On the eve of Tag’s release, Franco spoke to Billboard to discuss her heroes in music, scoring Tag and USC’s Annenberg School for Communication and Journalism’s recent study, which pointed out that only 14 female composers have worked on approximately 1,000 films from 2007 to 2016.
What was the most challenging part about scoring Tag? How was scoring a comedy different from scoring other genres?
This particular score was interesting because a lot of comedies don't have as much action music in them, but because the guys are so intense about how they go about playing the game, there were some sequences where [director] Jeff [Tomsic] wanted some serious action, heroic music... What's so cool is that this is based on a true story and we met the actual players that this article is based on, and he makes it very exciting. In terms of the score, there's comedic moments which I have to do scoring a little bit different because you have to stay away from giving away the joke before the audience realizes what the joke is. I also wanted to stay away from the traditional comedy-type scores with triangles and bongos, so I really tried hard to have a new approach based on Jeff's vision. He loves a mix of electronica with some hybrid orchestral sounds. There's a caper theme that when the guys are being silly and having fun, but then that morphs into a friendship theme, and trying to find the balance [was] the challenging.
What gives you more satisfaction artistically: writing songs or composing scores?
I love them both equally. They're different processes. With the songs, you can be a bit more sometimes silly or emotional and you're dealing with vocal elements, which I enjoy producing. But I also do love doing those huge action pieces and the working with directors and collaborating with them on how they want to tell their story.
What progress do you think the industry has made in the two years you've been in the AMPAS music branch?
More than anything, the progress feels like people are actually talking about the issues that women and people of color have been on the margins of this industry and not been participating at the same rate, that we exist as a population and are going to see films. We're a big part of the audience watch[ing] films, so people are talking about that. People are talking about the difficulty that exists for anyone to get through. As a friend of mine said, 'It's not a glass ceiling, it's made of cement.' There are new initiatives like Women in Film and Sundance’s ReFrame [or] the Sundance Music and Sound Design Lab, they have been super supportive of women and people of color and they supported me. The numbers [from the USC study showed the percentages for female composers and especially people of color are not moving up [through the years]. So while some of us have had the progress, we need it to be a broader spectrum of people who are doing the work.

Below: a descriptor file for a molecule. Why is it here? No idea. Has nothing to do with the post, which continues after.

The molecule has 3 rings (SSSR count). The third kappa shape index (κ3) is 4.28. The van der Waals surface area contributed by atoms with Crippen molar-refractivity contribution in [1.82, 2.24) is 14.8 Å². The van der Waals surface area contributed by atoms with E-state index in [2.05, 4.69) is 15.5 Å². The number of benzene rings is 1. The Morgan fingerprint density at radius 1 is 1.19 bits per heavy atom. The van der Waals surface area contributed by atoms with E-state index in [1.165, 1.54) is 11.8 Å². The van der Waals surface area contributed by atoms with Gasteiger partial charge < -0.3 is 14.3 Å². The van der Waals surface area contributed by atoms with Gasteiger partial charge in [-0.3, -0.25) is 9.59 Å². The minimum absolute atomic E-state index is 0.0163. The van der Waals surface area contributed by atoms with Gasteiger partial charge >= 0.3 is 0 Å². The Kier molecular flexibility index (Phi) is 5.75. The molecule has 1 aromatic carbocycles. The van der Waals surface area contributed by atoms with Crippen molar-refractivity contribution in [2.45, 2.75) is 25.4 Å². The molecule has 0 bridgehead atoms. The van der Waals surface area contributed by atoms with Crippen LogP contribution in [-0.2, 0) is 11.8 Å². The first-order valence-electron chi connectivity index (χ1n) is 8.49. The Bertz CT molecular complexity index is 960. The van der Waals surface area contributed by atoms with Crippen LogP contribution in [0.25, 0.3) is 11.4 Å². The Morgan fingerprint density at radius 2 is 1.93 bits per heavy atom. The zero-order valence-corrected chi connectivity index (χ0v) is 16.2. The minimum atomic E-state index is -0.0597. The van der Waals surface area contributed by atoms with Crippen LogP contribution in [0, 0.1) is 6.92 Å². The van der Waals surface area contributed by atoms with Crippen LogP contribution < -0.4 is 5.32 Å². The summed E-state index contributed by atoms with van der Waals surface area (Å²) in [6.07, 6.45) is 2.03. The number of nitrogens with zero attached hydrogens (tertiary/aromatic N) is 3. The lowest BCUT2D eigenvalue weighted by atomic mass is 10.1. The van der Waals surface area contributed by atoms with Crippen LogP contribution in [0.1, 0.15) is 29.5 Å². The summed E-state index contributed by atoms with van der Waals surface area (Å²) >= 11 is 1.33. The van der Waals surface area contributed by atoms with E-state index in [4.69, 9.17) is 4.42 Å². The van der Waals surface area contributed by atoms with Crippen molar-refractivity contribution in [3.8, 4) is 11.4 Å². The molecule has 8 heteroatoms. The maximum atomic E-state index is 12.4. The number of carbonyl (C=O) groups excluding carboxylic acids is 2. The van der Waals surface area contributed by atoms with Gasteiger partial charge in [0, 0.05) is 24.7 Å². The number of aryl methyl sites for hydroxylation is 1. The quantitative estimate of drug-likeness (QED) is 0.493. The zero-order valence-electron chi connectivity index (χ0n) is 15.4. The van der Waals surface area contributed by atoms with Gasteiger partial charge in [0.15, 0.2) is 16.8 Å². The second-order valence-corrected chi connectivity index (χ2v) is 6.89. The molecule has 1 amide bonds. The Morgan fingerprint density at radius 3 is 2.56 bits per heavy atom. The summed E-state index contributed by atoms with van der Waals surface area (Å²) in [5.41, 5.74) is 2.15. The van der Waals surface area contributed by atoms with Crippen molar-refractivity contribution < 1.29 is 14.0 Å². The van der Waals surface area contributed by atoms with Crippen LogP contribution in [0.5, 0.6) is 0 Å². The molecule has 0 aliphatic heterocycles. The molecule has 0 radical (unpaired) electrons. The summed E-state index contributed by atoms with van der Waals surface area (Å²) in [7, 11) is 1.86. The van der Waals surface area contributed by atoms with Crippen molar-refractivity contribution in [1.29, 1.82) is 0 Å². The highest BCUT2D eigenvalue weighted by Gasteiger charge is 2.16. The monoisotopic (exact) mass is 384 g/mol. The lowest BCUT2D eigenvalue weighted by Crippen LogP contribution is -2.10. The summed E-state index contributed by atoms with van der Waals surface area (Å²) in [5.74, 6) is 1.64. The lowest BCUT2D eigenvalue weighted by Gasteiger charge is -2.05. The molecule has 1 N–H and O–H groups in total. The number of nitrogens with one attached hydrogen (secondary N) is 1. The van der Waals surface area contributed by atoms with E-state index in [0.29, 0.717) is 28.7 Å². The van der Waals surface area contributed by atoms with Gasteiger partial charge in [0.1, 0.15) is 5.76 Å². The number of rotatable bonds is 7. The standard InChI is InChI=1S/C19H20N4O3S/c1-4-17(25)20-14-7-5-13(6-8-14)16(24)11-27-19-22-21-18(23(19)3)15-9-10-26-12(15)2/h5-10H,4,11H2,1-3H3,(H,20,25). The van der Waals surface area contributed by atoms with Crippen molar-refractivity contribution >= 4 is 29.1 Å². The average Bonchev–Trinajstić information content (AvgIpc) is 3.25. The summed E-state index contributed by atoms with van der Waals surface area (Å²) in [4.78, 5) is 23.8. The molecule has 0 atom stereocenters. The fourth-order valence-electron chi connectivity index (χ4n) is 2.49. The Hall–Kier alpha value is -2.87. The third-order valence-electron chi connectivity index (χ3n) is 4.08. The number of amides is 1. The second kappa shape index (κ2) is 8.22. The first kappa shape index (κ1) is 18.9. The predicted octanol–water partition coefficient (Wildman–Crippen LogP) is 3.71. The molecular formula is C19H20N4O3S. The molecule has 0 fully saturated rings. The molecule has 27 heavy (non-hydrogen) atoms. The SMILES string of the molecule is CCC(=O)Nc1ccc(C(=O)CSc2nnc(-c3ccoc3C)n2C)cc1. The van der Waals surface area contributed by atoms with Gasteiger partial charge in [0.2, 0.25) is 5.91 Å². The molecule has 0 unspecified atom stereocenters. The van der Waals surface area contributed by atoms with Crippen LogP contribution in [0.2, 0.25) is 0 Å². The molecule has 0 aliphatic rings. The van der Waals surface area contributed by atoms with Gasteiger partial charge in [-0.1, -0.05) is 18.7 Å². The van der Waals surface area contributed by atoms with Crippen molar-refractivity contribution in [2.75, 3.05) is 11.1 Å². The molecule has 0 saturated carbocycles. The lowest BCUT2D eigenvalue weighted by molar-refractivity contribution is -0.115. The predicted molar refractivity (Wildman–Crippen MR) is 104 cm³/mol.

What responsibility do filmmakers have to use more female composers, and what are some immediate solutions?
If we have 20 panels on diversity and nobody goes home and hires inclusivity in terms of hiring women, hires -- a lot of people don't like the word "people of color" -- just a diverse spectrum of people, then we're still going to be in the same place. So that's why I give talks at universities. I've gone to Brown, I'm speaking at Columbia University tomorrow, because I want little girls -- especially little girls that are Latina, African American, black, however you want to say it, Asian [and] boys -- I want everyone to see that they have a chance at this because when you don't see anyone who looks like you doing it, you don't think that's something that you could actually do. Luckily, I didn't internalize that myself because I didn't have anyone who looked like me doing it, although Siedah Garrett is a fantastic songwriter. She and Sergio Mendes I met through working on Rio and Rio 2 and she fostered me to be into the Academy.... I just thought 'Geez, I love her style. I love her music.' She was somebody who really inspired me a lot as a female working in this industry.
You worked with Academy Award-nominated composer John Powell for years. What was the most important thing he taught you as a mentor?
I'd say work fast and work well, be 100 percent sure of your work and to experiment with music and try things. Explore. Make new sounds and don't make every score sound like the previous one. I consider him a musical genius. He pushed me to know technology and to be able to program. I'm programming, I'm writing and producing. I don't have somebody sitting there doing it for me. The other thing he showed me too was how to produce music for film because it's a different genre than producing a song, a pop song.
Your works spans so many different styles. Do you think it's more important for a composer to be versatile or proficient in one particular style?
Can I say both? Because you have to be proficient in whatever you do. And you want to be good in that one thing, like I always loved Latin music, but that's not the only thing I did. At the same time, I had already been writing for documentaries and independent features that were electronic. So if I hadn't been diverse, I don't think I would've been able to do Tag. I was able to work on [Dope] because I had learned to program through working with John on Bourne Identity [and] Bourne Supremacy, [which had] a lot of electronica plus orchestra. I had to be versatile and every composer has to unless you have the luxury of only doing one film a year and it's all the same. Nowadays, people expect you to do a lot of things.